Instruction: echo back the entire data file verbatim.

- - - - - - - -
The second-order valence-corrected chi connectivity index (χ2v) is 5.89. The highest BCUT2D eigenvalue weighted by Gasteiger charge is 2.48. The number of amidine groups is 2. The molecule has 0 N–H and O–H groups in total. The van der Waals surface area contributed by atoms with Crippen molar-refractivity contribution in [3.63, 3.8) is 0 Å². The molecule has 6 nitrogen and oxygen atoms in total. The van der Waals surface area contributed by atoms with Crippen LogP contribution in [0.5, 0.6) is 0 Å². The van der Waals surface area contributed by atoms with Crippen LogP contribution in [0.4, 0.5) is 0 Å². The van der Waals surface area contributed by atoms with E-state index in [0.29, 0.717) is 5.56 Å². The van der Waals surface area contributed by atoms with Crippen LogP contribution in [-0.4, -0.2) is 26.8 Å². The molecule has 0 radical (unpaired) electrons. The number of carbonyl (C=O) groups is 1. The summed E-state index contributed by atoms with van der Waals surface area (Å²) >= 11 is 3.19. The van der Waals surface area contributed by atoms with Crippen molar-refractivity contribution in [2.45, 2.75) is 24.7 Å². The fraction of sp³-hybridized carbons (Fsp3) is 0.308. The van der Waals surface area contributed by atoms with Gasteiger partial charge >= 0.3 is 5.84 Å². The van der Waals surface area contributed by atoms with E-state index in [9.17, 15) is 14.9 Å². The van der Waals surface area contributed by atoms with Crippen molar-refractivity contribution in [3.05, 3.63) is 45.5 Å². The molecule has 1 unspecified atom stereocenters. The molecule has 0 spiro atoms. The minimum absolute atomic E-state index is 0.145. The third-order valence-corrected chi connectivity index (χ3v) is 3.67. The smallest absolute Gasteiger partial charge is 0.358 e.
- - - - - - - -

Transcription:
The second-order valence-corrected chi connectivity index (χ2v) is 5.89. The highest BCUT2D eigenvalue weighted by Gasteiger charge is 2.48. The number of amidine groups is 2. The molecule has 0 N–H and O–H groups in total. The van der Waals surface area contributed by atoms with Crippen molar-refractivity contribution in [3.63, 3.8) is 0 Å². The molecule has 6 nitrogen and oxygen atoms in total. The van der Waals surface area contributed by atoms with Crippen LogP contribution in [0.5, 0.6) is 0 Å². The van der Waals surface area contributed by atoms with Crippen LogP contribution in [0.4, 0.5) is 0 Å². The van der Waals surface area contributed by atoms with E-state index in [0.29, 0.717) is 5.56 Å². The van der Waals surface area contributed by atoms with Crippen LogP contribution in [-0.4, -0.2) is 26.8 Å². The molecule has 0 radical (unpaired) electrons. The number of carbonyl (C=O) groups is 1. The summed E-state index contributed by atoms with van der Waals surface area (Å²) >= 11 is 3.19. The van der Waals surface area contributed by atoms with Crippen molar-refractivity contribution in [2.45, 2.75) is 24.7 Å². The fraction of sp³-hybridized carbons (Fsp3) is 0.308. The van der Waals surface area contributed by atoms with Gasteiger partial charge >= 0.3 is 5.84 Å². The van der Waals surface area contributed by atoms with E-state index in [9.17, 15) is 14.9 Å². The van der Waals surface area contributed by atoms with Crippen molar-refractivity contribution in [3.05, 3.63) is 45.5 Å². The molecule has 1 unspecified atom stereocenters. The molecule has 0 spiro atoms. The minimum absolute atomic E-state index is 0.145. The third-order valence-corrected chi connectivity index (χ3v) is 3.67. The smallest absolute Gasteiger partial charge is 0.358 e.